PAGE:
JOHN KENNETH GALBRAITH (1908-2006): AN APPRECIATION
by Ted Schmidt
The late economist was one of the great public intellectuals of the twentieth century. His lifelong embrace and support of Keynesian economics made him unique in that sometimes rarified world. His rigorous and logical demystification of the dominant neoclassical economics enabled millions to participate in national dialogues about the end and purpose of a somewhat arcane discipline. In many ways he shared many of the presuppositions of Catholic Social Teaching (CST).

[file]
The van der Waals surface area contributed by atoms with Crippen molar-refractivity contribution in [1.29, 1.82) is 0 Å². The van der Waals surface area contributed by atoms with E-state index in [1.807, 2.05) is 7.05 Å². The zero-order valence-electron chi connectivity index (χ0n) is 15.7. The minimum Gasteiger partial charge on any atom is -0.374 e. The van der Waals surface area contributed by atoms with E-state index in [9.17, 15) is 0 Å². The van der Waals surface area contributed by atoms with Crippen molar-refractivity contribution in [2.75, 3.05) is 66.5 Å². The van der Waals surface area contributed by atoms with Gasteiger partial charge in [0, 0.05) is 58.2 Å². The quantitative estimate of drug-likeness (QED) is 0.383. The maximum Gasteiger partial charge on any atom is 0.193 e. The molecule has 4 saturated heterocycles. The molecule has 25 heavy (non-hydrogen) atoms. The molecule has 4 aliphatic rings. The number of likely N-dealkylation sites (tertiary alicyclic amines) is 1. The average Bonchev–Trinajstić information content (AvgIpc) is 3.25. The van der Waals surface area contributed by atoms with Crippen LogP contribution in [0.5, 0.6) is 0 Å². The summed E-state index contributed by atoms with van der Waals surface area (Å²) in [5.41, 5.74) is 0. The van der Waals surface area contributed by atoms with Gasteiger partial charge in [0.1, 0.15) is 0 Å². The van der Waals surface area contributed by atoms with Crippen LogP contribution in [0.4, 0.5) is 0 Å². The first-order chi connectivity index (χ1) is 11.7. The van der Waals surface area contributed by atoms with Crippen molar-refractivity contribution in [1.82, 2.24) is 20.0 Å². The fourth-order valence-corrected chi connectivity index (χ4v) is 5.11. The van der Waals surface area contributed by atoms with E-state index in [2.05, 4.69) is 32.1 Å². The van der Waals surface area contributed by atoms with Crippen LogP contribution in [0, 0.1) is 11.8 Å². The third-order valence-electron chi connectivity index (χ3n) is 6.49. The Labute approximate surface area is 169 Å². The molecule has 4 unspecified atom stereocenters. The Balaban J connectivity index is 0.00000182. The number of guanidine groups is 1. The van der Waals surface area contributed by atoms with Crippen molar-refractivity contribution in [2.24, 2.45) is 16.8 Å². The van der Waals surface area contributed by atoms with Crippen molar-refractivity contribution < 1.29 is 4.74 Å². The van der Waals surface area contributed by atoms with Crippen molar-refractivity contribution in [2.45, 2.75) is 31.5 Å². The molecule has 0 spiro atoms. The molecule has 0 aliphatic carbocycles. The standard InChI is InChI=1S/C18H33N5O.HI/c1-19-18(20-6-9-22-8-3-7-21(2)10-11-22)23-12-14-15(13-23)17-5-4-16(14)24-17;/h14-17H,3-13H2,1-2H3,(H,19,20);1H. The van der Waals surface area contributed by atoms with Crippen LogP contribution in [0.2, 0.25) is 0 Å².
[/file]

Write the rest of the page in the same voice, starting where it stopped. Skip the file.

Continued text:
Galbraith will be remembered and read when most of us Nobel laureates will be buried in footnotes down in dusty library stacks.
Only active intervention by the state would keep the economy at or near full unemployment and ensure its steady growth.
John Kenneth Galbraith 1973
The modern conservative is engaged in one of man’s oldest exercises in moral philosophy; that is, the search for a superior moral justification for selfishness.
John Kenneth Galbraith
The economy is doing well but not the people.
Emilio Medici, Head of State in Brazil 1971
Capitalism stripped of its religious and ethical meaning tends to become associated with purely mundane passions "specialists without spirit, sensualists without heart."